Cooper was staying with Rochelle’s father when he got swept away by the water. Rochelle’s own home had flooded when a tree crashed through her roof that Saturday morning.
Both Rochelle and her father are overjoyed to have Cooper back. Just as he demonstrated with his rescue of the stranded boy, he’s an emotionally supportive dog.
“He’s always been a good dog, a great emotional support animal. When my dad and I get depression, Cooper senses it and sits and lays his head on us.”
Leave it to a dog to be completely selfless in his own time of need.
Planes land with United States military member’s bodies inside. As soldiers offload caskets onto the tarmac and prepare for hard weeks ahead, military officials, family members, and loved ones wait for the Dignified Transfer. Most have their right hand to their forehead in a salute, while others have their hand over their heart. One by one, the caskets are carried off of the plane. As you glance over, you see the President of the United States checking his watch?
Why does President Joe Biden think he can do whatever he wants? Even if you have no respect for the soldiers and families, you should act as if you do.
Many families chose not to meet with Biden after the Dignified Transfer because they saw how disingenuous Biden was and knew his actions and decisions caused the death of their family member. It’s unimaginable what the families felt as they spoke to Biden about the incidents, and many declined the meeting altogether.
The father of Rylee McCollum didn’t meet with Biden and told Fox News that he went to a different room. The father said that he declined the meeting because of Biden’s decisions and handling the exit. Nobody can blame him. He said that everything Biden has done is backward and doesn’t understand how Biden could conclude. “A high school kid could make better decisions than this” is a statement he made that will ring true for as long as Biden is in power.
Rylee McCollum’s sister said she could only handle about 15 seconds of Biden’s statement and apology and said it was fake and walked away from him. If Biden were sincere, he would look them in the eye and stand behind the decisions that he’s made and give a proper apology. Biden would understand that every move he made was strategically advantageous to the mission and would know in his heart that he made the right decisions with the wrong outcome. This situation is different. The dire situation with the faulty work leaves many deserving answers that haven’t been given. McCollum’s sister said that Biden couldn’t even look them in the eyes and merely tapped McCollum’s wife on the knee and said he understands because he lost his son. McCollum’s father said Biden made it more about his son than about the service members who lost their lives. That reads valid through his press conferences as well.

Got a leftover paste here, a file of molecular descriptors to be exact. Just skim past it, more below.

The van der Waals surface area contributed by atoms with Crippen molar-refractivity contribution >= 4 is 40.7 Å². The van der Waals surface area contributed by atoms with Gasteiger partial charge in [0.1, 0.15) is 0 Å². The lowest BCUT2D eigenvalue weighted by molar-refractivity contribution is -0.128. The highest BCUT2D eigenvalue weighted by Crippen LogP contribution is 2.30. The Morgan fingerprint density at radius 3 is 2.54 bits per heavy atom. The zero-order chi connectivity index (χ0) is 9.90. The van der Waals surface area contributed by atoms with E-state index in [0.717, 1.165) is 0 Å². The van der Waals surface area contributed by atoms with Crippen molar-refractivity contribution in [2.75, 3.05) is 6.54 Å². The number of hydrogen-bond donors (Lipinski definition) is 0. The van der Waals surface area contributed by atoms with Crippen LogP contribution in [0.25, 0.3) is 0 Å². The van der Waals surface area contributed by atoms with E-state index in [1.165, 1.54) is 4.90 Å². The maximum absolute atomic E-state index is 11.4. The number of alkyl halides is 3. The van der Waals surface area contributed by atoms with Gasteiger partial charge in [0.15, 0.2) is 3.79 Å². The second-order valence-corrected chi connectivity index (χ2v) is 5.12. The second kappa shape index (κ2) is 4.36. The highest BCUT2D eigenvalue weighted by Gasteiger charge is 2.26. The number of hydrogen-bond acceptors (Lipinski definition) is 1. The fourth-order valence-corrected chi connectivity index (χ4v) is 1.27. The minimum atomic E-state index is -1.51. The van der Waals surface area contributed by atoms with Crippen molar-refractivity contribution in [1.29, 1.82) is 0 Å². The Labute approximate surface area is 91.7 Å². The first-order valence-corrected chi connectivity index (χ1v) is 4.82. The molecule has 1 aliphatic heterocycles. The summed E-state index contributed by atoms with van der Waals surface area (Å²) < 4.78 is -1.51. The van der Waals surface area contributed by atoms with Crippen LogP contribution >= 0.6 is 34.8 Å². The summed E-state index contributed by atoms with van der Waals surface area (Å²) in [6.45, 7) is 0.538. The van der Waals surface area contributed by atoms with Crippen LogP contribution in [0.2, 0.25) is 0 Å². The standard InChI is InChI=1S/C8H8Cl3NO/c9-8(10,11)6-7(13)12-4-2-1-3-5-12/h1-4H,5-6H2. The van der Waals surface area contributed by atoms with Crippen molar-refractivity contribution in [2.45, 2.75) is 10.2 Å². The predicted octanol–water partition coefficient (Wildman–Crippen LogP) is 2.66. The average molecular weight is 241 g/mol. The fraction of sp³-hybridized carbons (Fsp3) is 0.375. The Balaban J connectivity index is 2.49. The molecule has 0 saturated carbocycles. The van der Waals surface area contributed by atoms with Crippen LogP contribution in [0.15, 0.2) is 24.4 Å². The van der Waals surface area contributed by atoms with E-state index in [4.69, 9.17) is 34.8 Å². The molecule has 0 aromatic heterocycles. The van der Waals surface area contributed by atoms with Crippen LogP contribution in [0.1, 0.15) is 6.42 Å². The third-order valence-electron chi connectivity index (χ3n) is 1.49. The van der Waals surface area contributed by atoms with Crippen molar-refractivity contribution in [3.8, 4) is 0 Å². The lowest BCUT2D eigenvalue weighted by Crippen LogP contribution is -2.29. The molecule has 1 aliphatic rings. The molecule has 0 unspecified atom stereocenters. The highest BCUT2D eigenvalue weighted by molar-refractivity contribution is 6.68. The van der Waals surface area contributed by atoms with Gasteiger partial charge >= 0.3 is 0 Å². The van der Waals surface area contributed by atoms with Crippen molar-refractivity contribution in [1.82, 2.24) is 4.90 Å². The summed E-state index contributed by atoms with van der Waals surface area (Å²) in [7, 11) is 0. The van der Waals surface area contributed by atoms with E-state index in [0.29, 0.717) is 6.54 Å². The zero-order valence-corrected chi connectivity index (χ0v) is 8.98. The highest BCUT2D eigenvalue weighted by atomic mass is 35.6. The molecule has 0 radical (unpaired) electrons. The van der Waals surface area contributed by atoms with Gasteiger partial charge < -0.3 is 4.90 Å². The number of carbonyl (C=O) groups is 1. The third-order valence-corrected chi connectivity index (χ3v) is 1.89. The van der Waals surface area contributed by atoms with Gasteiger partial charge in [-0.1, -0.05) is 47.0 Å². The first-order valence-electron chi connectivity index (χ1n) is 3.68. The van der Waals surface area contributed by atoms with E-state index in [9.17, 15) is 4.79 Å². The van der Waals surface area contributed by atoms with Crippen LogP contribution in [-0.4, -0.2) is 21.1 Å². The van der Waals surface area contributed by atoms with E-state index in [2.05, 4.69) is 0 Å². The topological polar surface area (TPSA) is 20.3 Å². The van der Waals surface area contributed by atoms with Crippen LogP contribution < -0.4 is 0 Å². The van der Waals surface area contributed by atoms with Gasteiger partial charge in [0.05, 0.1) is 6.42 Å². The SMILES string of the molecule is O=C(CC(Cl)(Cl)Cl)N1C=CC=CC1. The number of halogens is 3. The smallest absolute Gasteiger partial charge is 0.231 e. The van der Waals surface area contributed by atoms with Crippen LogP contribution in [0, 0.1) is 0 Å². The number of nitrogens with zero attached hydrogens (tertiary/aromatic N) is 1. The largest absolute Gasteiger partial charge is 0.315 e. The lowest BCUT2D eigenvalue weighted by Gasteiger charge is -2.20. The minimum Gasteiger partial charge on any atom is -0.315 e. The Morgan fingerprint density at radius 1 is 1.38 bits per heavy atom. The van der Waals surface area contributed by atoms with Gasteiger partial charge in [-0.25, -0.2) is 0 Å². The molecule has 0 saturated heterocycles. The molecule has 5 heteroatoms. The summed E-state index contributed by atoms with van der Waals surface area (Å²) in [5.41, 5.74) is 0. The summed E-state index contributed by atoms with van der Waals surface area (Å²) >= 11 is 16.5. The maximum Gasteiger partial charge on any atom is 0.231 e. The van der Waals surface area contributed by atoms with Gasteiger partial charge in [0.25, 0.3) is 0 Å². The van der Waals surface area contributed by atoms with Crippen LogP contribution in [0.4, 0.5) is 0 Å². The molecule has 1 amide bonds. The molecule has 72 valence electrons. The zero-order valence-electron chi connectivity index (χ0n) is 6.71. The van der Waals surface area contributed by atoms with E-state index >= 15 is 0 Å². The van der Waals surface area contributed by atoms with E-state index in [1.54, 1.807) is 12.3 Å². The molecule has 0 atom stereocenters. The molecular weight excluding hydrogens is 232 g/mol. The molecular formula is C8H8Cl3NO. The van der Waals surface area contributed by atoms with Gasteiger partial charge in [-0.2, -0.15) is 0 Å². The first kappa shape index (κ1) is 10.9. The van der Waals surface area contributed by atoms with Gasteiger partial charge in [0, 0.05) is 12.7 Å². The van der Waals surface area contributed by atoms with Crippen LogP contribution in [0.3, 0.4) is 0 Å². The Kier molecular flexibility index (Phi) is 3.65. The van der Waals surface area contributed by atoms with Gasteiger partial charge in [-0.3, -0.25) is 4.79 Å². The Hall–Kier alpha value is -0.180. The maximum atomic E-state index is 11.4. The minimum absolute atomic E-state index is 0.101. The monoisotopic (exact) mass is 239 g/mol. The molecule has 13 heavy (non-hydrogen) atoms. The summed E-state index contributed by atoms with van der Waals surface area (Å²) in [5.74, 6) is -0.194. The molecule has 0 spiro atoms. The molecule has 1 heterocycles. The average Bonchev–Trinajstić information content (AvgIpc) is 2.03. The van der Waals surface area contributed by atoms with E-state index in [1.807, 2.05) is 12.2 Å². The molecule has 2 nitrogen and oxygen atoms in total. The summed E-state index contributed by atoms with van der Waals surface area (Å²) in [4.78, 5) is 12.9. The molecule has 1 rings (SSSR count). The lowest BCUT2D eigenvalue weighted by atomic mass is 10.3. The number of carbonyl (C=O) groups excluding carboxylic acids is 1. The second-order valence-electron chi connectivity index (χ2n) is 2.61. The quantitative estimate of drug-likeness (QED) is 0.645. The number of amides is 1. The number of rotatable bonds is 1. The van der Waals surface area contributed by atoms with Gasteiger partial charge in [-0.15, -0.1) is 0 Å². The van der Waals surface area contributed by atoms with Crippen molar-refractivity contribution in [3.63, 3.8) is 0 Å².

It isn’t the only mention of parents of fallen soldiers who had it out with Biden. Shana Chappelle posted on Facebook about her encounter with Biden. She said that she stood 5 inches from his face and told him that he knew nothing about what she felt when Biden tried to give her the “my son died too.” Chappelle said that after Biden interrupted her and she responded, he rolled his eyes and walked away. Chappelle told Biden that soldiers’ blood is on his hands, and he threw his hands up. Biden is in uncharted territory if he’s acting this way with the families of our soldiers.
“You can’t f— up as bad as he did and say you’re sorry,” Marine’s sister said of Biden
The family of one of the Marines killed in Afghanistanlast week slammed President Biden’s meeting with the Marine’s pregnant widow as scripted and a “total disregard” to the service member’s death.
Biden traveled to Dover, Delaware, on Sunday to attend the dignified transfer of the 13 service members killed in Kabul’s suicide bombings last week and meet with their families.
Jiennah McCollum, the pregnant wife of Marine Lance Cpl. Rylee McCollum, alongside the fallen Marine’s father and sisters, were scheduled to meet with the president, but only Jiennah ended up speaking with Biden.
Roice McCollum, one of the late corporal’s sisters, told the Washington Post on Sunday that she, her sister and her father all refused to meet with Biden because they held him responsible for their fallen Marine’s death.
Jiennah’s meeting with Biden did not go over well, though, with Roice saying the pregnant widow was frustrated after briefly speaking with the president.
Roice said the family felt the president’s conversation with Jiennah was hollow and lacking meaning, and said Biden appeared to show a “total disregard to the loss of our Marine.”